The management of South Africa’s biodiversity, particularly at a landscape level, requires working beyond the boundaries of protected areas and mainstreaming biodiversity objectives into land-use planning and decision-making. This includes mainstreaming into the policies and practices of production sectors that might impact on biodiversity. Mainstreaming biodiversity therefore involves a range of role players in a landscape, working together and sharing the responsibility for biodiversity management and conservation (cooperating). There is a growing body of examples of public-private cooperation for biodiversity and ecosystem management in South Africa but they are largely un- or partially documented. These examples present a wealth of knowledge and experience from which lessons can be extracted. As part of a larger Project on Ecosystem Services (ProEcoServ) funded by the UNEP and led by the CSIR, SANBI commissioned a project to showcase public and private cooperation for biodiversity and ecosystem management in South Africa. The project built on a baseline report, developing case studies from five examples of public-private cooperation for biodiversity and ecosystem management in South Africa:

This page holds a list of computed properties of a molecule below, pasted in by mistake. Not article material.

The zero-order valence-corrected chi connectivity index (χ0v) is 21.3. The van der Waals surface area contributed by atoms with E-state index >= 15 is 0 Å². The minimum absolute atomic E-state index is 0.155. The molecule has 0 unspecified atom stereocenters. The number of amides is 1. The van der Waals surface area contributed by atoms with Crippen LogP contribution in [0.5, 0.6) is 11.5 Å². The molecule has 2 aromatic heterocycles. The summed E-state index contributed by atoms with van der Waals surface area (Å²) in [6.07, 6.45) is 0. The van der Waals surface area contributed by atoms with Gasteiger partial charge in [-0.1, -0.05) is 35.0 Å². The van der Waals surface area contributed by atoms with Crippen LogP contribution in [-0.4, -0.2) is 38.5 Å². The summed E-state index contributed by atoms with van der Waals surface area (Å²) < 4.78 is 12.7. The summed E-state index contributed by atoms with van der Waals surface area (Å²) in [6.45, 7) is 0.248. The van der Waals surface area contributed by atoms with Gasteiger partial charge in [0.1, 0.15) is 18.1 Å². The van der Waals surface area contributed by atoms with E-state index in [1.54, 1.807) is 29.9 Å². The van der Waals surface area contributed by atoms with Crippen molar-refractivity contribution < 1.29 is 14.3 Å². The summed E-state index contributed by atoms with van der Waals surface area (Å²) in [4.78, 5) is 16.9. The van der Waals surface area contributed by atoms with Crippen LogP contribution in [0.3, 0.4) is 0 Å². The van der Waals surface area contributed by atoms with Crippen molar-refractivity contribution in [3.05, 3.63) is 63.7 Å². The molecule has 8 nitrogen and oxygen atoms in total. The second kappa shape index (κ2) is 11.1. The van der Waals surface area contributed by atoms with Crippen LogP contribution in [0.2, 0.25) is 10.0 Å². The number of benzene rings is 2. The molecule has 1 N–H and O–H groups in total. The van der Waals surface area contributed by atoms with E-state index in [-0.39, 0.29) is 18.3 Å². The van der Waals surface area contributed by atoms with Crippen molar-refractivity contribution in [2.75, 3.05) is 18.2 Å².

- Shared interest in gaining clarity: the Wetland Offset Guideline Collaboration Case Study
- Partnerships for water secure futures through water stewardship: the Water Futures Partnership Case Study
- Shared response to shared disaster risk: Insurance Sector Collaboration Case Study
- Forestry, fire and biodiversity at Izanqawe: the Izanqawe Case Study
- Shared interests for wine and biodiversity: WWF-SA Biodiversity and Wine Initiative Case Study
Looking at these examples of public-private cooperative efforts, the project sought to extract lessons, recommendations and challenges experienced that would build or strengthen future cooperative efforts and raise awareness around public-private cooperative efforts as a means to improve ecosystem management. This is captured in a review report and a presentation that communicates the main lessons and messages extracted through this work. The target audience is the international development community, as well as national audience, both inside and outside the biodiversity sector.